Many years ago, a wonderful fighter for the Jewish people, Shifra Hoffman a”h, coined a term that I never forgot. She said that our leader, Moshe Rabbeinu, referred to the Jewish nation as “a stiff-necked people” (Sh’mos 34:9). Now, however, we have become “a short-necked people.” She explained this to mean that when things get difficult for our nation and we reach out to our leaders for help, they put their hands and shoulders up, making their necks very short, and say, “Sorry, but what can we do?”
I saw this “short neck” from Major General Yehuda Fuchs, head of IDF’s Central Command. He is responsible for security in the most dangerous areas of Israel. I realize that this is not a simple job, and I appreciate the work being done by thousands of soldiers in these areas, but the Major General must give better answers during these challenging days. Instead of assuring Israelis that the difficult situation will be under control, his interviews – after the most recent wave of terror attacks – have been one big “What can we do?”
Comments such as “We have never seen such violence” or “Thousands of people are working day and night to provide security to the residents of Israel” serve no purpose whatsoever. We know our soldiers are working hard – and we pray for their success – but that does not help the 200+ cars getting stoned daily on the roads in Judea and Samaria. Those quotes do not comfort the families who are sitting – and have sat – shiv’ah for loved ones murdered on the roads. We want to see results, not hear soundbites.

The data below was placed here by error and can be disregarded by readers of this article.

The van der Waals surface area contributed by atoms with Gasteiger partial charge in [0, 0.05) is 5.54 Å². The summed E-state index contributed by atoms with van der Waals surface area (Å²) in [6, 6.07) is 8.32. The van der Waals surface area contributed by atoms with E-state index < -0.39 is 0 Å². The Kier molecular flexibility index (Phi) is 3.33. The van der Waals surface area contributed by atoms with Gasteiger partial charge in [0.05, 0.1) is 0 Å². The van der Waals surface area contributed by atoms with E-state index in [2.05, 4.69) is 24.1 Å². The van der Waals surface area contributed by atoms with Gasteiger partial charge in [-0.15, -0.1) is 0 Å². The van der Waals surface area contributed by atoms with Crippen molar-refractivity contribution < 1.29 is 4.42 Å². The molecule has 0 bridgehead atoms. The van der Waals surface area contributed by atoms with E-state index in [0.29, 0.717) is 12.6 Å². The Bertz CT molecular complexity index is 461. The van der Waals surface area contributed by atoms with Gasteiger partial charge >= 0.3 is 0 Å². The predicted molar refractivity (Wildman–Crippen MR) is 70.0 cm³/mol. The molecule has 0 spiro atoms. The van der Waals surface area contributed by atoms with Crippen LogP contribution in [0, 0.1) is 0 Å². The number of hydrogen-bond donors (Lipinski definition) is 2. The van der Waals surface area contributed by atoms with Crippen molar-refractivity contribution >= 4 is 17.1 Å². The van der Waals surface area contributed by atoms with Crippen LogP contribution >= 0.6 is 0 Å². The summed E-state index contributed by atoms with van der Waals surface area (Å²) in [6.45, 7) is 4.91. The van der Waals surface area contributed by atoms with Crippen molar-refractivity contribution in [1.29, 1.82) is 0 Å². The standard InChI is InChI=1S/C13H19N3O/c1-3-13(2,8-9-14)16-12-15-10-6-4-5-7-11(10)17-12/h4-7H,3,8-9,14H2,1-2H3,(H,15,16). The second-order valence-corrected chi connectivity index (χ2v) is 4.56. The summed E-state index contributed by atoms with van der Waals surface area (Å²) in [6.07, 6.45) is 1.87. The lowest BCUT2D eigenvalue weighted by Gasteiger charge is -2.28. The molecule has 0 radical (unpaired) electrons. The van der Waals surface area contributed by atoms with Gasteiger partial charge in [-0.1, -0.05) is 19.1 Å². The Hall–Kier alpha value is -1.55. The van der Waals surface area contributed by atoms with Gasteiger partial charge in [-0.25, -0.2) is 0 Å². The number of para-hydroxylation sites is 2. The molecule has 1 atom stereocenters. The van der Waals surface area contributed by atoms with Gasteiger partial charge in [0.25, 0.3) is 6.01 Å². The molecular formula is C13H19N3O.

“Short-neck syndrome” means refusing to do the non-politically correct work that needs to be done. When leaders fear the morning newspaper more than the enemy, the task will remain unfulfilled. Every IDF soldier knows what he must do, but his hands are tied and weapons locked for fear of being condemned by the ungrateful nations of the world. Israeli leaders – both political and military – are afraid to straighten up their necks, hold their heads high, and fight the battles according to Torah values.
Over and over again, the Torah tells us how to fight the enemy, but these guidelines don’t fit well in the “play-nice” world of 2023. Why is it that 95 percent of UN countries treat their enemies as the Torah instructs, but when it comes to Israel – the nation that brought the Torah to the world – we have to shoot rubber bullets and ask permission to defend ourselves?
Rabbi Meir Kahane used to say that the IDF should fire rubber bullets when the Arabs throw rubber rocks – but that will never happen. The violence is getting worse, and our leadership needs to step up their game. No more “short necks”! No more “What can we do?” The time has come for the Jewish fist – and for the Jewish army to use everything at their disposal to end the violence and bring security to Eretz Yisrael.
Am Yisrael Chai!